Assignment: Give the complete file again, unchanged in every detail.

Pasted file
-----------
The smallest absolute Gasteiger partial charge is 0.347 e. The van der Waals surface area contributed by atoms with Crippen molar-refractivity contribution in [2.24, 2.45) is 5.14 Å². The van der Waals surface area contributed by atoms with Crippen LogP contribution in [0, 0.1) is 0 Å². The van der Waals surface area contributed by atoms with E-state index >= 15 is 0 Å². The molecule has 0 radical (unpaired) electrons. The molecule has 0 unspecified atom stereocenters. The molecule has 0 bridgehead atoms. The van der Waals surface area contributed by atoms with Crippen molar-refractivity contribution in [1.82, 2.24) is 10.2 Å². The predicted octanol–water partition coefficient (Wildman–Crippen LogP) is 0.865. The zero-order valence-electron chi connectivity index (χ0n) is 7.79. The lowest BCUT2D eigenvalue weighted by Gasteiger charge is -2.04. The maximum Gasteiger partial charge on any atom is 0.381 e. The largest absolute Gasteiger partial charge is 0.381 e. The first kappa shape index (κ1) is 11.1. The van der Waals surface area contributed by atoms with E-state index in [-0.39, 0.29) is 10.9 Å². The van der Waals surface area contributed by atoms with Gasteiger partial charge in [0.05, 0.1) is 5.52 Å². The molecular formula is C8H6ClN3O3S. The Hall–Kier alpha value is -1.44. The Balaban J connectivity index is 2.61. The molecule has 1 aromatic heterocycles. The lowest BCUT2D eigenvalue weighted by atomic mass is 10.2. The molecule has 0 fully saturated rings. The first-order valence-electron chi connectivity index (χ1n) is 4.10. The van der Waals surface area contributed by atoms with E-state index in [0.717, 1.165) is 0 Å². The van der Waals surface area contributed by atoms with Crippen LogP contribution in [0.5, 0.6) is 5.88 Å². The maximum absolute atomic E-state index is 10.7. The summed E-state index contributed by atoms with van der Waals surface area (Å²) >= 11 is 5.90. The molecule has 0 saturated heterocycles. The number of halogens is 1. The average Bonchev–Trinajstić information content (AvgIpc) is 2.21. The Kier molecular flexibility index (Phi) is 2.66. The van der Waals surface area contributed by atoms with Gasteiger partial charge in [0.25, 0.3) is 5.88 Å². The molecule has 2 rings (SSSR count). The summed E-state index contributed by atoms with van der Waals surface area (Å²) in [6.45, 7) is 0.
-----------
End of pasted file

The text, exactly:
The smallest absolute Gasteiger partial charge is 0.347 e. The van der Waals surface area contributed by atoms with Crippen molar-refractivity contribution in [2.24, 2.45) is 5.14 Å². The van der Waals surface area contributed by atoms with Crippen LogP contribution in [0, 0.1) is 0 Å². The van der Waals surface area contributed by atoms with E-state index >= 15 is 0 Å². The molecule has 0 radical (unpaired) electrons. The molecule has 0 unspecified atom stereocenters. The molecule has 0 bridgehead atoms. The van der Waals surface area contributed by atoms with Crippen molar-refractivity contribution in [1.82, 2.24) is 10.2 Å². The predicted octanol–water partition coefficient (Wildman–Crippen LogP) is 0.865. The zero-order valence-electron chi connectivity index (χ0n) is 7.79. The lowest BCUT2D eigenvalue weighted by Gasteiger charge is -2.04. The maximum Gasteiger partial charge on any atom is 0.381 e. The largest absolute Gasteiger partial charge is 0.381 e. The first kappa shape index (κ1) is 11.1. The van der Waals surface area contributed by atoms with E-state index in [-0.39, 0.29) is 10.9 Å². The van der Waals surface area contributed by atoms with Gasteiger partial charge in [0.05, 0.1) is 5.52 Å². The molecular formula is C8H6ClN3O3S. The Hall–Kier alpha value is -1.44. The Balaban J connectivity index is 2.61. The molecule has 1 aromatic heterocycles. The lowest BCUT2D eigenvalue weighted by atomic mass is 10.2. The molecule has 0 fully saturated rings. The first-order valence-electron chi connectivity index (χ1n) is 4.10. The van der Waals surface area contributed by atoms with E-state index in [0.717, 1.165) is 0 Å². The van der Waals surface area contributed by atoms with Crippen LogP contribution in [0.5, 0.6) is 5.88 Å². The maximum absolute atomic E-state index is 10.7. The summed E-state index contributed by atoms with van der Waals surface area (Å²) >= 11 is 5.90. The molecule has 0 saturated heterocycles. The number of halogens is 1. The average Bonchev–Trinajstić information content (AvgIpc) is 2.21. The Kier molecular flexibility index (Phi) is 2.66. The van der Waals surface area contributed by atoms with Gasteiger partial charge in [0.25, 0.3) is 5.88 Å². The molecule has 2 rings (SSSR count). The summed E-state index contributed by atoms with van der Waals surface area (Å²) in [6.45, 7) is 0.